Pictures From a Revolution
1991 Directed by Susan Meiselas, Richard Rogers, Alfred Guzzetti.
REVIEWED By Chris Walters, Fri., July 24, 1992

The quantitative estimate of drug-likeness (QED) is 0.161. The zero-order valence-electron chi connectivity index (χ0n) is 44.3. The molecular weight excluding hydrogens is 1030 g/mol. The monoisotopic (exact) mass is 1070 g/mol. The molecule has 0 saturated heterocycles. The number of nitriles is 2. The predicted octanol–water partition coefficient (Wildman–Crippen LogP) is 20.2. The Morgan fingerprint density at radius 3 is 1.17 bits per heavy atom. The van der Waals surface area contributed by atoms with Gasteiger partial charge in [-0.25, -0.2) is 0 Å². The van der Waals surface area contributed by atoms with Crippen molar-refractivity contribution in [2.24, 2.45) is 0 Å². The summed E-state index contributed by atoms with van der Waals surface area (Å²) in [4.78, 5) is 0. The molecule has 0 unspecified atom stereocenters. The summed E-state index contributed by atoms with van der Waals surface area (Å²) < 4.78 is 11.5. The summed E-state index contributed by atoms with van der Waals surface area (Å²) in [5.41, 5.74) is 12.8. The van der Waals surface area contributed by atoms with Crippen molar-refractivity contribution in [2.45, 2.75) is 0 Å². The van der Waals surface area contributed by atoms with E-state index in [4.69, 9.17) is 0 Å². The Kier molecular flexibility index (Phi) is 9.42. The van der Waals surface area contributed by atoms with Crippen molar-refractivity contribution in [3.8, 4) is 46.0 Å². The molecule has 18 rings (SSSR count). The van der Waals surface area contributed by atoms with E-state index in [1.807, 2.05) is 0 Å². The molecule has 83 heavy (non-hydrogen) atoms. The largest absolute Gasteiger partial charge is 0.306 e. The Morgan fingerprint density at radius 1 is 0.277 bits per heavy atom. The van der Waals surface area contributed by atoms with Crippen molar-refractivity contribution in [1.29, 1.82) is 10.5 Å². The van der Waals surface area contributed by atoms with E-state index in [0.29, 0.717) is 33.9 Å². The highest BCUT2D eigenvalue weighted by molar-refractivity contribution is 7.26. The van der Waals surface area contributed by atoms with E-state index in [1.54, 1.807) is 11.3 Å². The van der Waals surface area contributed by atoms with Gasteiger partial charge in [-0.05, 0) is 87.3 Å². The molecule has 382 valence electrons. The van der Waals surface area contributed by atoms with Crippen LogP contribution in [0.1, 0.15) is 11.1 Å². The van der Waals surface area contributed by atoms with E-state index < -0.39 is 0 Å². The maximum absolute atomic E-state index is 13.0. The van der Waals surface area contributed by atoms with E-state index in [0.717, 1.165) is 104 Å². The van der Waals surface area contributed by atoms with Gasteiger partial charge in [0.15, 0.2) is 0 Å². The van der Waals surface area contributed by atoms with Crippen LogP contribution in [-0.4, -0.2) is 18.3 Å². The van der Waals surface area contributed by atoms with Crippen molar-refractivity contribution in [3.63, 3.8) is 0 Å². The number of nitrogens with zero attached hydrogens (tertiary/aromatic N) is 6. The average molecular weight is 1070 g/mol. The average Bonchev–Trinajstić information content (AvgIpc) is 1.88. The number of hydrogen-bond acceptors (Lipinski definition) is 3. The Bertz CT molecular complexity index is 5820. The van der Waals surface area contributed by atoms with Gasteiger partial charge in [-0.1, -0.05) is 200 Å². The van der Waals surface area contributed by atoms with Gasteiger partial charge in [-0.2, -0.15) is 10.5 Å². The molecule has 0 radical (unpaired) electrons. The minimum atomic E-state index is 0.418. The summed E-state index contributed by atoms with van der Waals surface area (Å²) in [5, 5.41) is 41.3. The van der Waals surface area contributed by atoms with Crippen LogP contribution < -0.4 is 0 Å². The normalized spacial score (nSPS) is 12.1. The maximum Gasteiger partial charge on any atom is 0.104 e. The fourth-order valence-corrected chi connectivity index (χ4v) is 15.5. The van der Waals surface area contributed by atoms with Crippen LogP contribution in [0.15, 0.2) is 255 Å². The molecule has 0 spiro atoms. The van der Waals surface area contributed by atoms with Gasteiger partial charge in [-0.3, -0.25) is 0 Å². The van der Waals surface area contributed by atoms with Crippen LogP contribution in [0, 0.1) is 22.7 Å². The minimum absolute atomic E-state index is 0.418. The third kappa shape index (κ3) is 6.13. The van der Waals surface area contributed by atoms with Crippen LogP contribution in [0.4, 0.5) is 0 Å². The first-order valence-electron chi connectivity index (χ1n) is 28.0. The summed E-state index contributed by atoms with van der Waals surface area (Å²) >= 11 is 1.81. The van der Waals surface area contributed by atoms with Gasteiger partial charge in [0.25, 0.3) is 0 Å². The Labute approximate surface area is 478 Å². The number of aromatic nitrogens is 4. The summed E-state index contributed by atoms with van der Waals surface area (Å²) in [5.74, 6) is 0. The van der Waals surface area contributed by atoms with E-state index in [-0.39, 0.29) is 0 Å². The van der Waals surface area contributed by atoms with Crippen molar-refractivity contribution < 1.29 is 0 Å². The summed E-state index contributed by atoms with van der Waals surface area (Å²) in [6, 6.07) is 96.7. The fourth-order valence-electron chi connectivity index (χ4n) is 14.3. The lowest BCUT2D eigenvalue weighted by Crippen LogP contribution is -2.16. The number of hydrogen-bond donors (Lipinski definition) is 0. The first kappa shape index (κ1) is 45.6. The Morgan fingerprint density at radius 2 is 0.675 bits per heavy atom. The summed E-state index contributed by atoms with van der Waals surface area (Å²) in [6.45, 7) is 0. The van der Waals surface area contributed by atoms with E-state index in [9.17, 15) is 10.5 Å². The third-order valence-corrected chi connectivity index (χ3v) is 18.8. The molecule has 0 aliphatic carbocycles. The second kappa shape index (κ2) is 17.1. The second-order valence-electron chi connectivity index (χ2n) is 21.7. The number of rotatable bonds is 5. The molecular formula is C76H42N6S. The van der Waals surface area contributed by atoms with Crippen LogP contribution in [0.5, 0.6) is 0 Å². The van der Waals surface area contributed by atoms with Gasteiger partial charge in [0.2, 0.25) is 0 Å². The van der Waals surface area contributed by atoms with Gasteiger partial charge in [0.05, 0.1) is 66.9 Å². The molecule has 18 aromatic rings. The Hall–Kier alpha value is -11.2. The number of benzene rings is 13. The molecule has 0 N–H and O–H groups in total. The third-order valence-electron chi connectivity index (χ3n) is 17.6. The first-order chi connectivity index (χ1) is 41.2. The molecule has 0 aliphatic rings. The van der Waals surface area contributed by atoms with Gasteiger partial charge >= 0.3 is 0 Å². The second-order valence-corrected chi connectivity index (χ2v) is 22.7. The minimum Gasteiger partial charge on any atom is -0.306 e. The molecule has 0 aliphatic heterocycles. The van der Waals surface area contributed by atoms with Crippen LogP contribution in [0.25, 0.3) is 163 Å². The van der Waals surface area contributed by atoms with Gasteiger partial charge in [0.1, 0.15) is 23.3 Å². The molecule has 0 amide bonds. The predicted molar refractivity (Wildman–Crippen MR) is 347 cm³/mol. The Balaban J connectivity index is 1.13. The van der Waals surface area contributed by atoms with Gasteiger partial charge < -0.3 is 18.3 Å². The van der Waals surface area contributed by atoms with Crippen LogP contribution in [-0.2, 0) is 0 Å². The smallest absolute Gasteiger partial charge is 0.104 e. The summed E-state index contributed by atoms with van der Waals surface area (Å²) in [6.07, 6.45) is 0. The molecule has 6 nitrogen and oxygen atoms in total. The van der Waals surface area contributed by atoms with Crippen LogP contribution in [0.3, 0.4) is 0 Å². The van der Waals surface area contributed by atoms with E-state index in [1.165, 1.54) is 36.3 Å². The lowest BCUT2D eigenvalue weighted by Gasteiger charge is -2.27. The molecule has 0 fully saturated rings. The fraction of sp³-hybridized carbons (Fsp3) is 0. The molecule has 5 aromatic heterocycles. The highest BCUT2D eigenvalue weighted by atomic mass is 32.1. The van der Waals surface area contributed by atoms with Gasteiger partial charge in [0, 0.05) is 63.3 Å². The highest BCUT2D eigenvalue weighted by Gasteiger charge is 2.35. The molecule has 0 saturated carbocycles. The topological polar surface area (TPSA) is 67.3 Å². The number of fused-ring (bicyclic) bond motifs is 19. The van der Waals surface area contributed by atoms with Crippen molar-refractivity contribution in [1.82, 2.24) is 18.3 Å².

Susan Meiselas risked her life photographing the Nicaraguan revolution of 1979. Her images were vivid, arresting; one picture of a young Sandinista hurling a Molotov cocktail was even adopted as a logo of sorts by both sides. Ten years of contra war and misery burned away the revolution's exultant afterglow but not its power over Meiselas' memory, so she and two colleagues went back to Nicaragua in search of the people in her photos, listening to their stories. Out of that experience, they made this movie, a heartbreaking essay on heroism repaid by years of bitter disappointment. Unblemished by special pleading, Pictures resonates with the desire for a better life that was frustrated by Nicaragua's strangled economy, courtesy of Ronald Reagan; of all nonfiction films about Nicaragua, it is the least didactic, the most open to history as it is known by those who made it. None of the people Meiselas meets are famous faces from the evening news -- most of them have no reason to lie -- and they speak with undeniable honesty about the sense of possibility they felt as they took down Somoza. (She does interview a couple of ex-contras, one of whom concludes that both sides were used by their sponsors.) Their problem, and Meiselas', is that they can't reconcile the violent glamour of the revolution with the death of all hope that followed it. “A Nicaragua which is exhausted, that is what we have now,” says one. Contrary to the drama in her photos, Meiselas finds “the same houses with dirt floors, the swollen bellies, nothing moving fast enough,” making her wonder whether the truth of a moment frozen in time matters very much next to the untidy facts of people living in time. Like the shot of a lush green embankment that reveals a pair of blue jeans with a spine growing out of them, Pictures shows how pain displaces beauty when people try to overturn the world's inequities and the world rolls over them. Beautifully shot and edited, it is never cynical and often bravely honest. “We lost the luxury of a dream,” Meiselas admits. “But the Nicaraguans lost much more.”